Newsletter October 2010

News and links

We were quite amazed to notice that Meng Foong’s Asana demonstration video that we posted on YouTube early last year has had more than 45,000 views. If you haven’t seen it already you can view it embedded here on our website.

You can also read Meng Foong's inspirational yoga blog at this link:

Thank you all for the positive feedback on the relaxation podcast on our website. Apparently Marc’s 25 minute final relaxation is sending people to sleep all over the planet.

Depending on your browser and media setup you can listen to the recording directly or you can download it as an mp3 file and play it like any other mp3 file. You can use it as a guided relaxation at the end of your own practice or instead of a sleeping tablet to send you off to sleep at night:

relaxation podcast


Yoga and Nature Discovery Retreat

Langkawi has one of the best preserved natural environments of all the islands in South East Asia and we feel very lucky to be based here. Only 3 of the 99 islands in the archipelago are inhabited and the Malaysian government has understood the importance of keeping it this way, rather than repeating the mistakes of overdevelopment made by neighbouring Thailand. Langkawi is classed by UNESCO as a world Geopark (the only UNESCO Geopark in South-East Asia) and home to what are arguably the world’s oldest rainforests. The mangrove eco-systems and the unique geology make Langkawi a unique destination for any naturalist.

Trees in Langkawi Rainforest

We have joined together with Rimbawi GEO Discovery, a locally based operator, to put together a yoga retreat that allows you to discover some of the unique natural aspects of Langkawi in the company of qualified professional nature guides as well as practicing yoga and meditation.

To find out more you can follow this link:

Yoga and Nature Discovery Retreat

Or this link to learn more about Rimbawi GEO Discovery :

Asana of the Month

Vrikshasan – Tree pose

Concentration, focus and balance are the key points in Vrikshasan. The main challenges in performing this pose are mental rather than physical.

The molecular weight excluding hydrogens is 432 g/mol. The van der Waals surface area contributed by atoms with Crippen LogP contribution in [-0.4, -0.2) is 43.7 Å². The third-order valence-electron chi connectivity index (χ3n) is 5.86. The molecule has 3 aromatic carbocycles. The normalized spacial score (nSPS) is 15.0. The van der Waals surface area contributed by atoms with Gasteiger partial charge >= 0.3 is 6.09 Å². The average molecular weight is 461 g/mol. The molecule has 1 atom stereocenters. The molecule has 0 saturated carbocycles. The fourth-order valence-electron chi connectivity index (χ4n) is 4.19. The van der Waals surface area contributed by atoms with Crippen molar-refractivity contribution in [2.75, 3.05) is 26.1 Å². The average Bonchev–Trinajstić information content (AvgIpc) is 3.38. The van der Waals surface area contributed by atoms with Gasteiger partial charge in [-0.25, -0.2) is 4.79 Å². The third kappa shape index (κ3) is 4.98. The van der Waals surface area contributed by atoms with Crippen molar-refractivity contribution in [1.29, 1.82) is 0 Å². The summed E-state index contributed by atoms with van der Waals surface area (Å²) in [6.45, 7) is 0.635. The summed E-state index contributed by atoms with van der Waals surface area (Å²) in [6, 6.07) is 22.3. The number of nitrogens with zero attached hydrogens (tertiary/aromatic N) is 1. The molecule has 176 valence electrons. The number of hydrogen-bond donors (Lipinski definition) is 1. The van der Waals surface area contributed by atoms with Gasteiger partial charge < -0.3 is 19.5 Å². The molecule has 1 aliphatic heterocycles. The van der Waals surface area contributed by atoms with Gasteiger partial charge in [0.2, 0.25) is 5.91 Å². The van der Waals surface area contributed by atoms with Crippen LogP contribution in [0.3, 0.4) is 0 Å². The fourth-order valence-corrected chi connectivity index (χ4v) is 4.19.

How to do Vrikshasan:

  • Stand straight with both feet on the ground.
  • Close the eyes and take a few long slow deep inhalations and exhalations.
  • Bring the awareness to the soles of the feet and the contact with the ground.
  • See if your weight is balanced evenly between both feet.
  • Open your eyes.
  • Fix your gaze on a point in front of you – something small and unmoving.
  • Shift all your weight to the left foot and then raise the right foot placing it either:
  • - A against the left calf muscle.
  • - B against the inside of the upper left thigh (gentlemen take your precautions).
  • - C in ardha-padmasan (half-lotus).
  • Once you have your balance raise both hands over the top of the head and join the palms together in prayer position.
  • Inhale deeply and stretch upwards lifting the ribcage and bringing the biceps beside the ears (or even behind the ears if your shoulders are flexible enough)
  • Keep that upward extension and as you exhale visualize roots spreading out from the sole of the foot anchoring you solidly to the ground.

There are trees on this planet that have stood in the same spot for more than 4000 years – that’s worth contemplating when you are aiming at achieving treelike stability for just a few minutes.

Trees in Langkawi Rainforest

If this is easy enough for you and you want an extra challenge then try closing the eyes and visualizing whatever you were staring at as a point of focus. This is an excellent practice for building up the concentration required for meditation.

Hold the pose for as long as comfortable/possible and repeat on the other side.

The concentration required to hold the position helps to centre the mind and bring us firmly into the present moment. If the mind is moving and jumpy then the pose will be difficult to hold. If the mind is calm and peaceful then it will be much easier.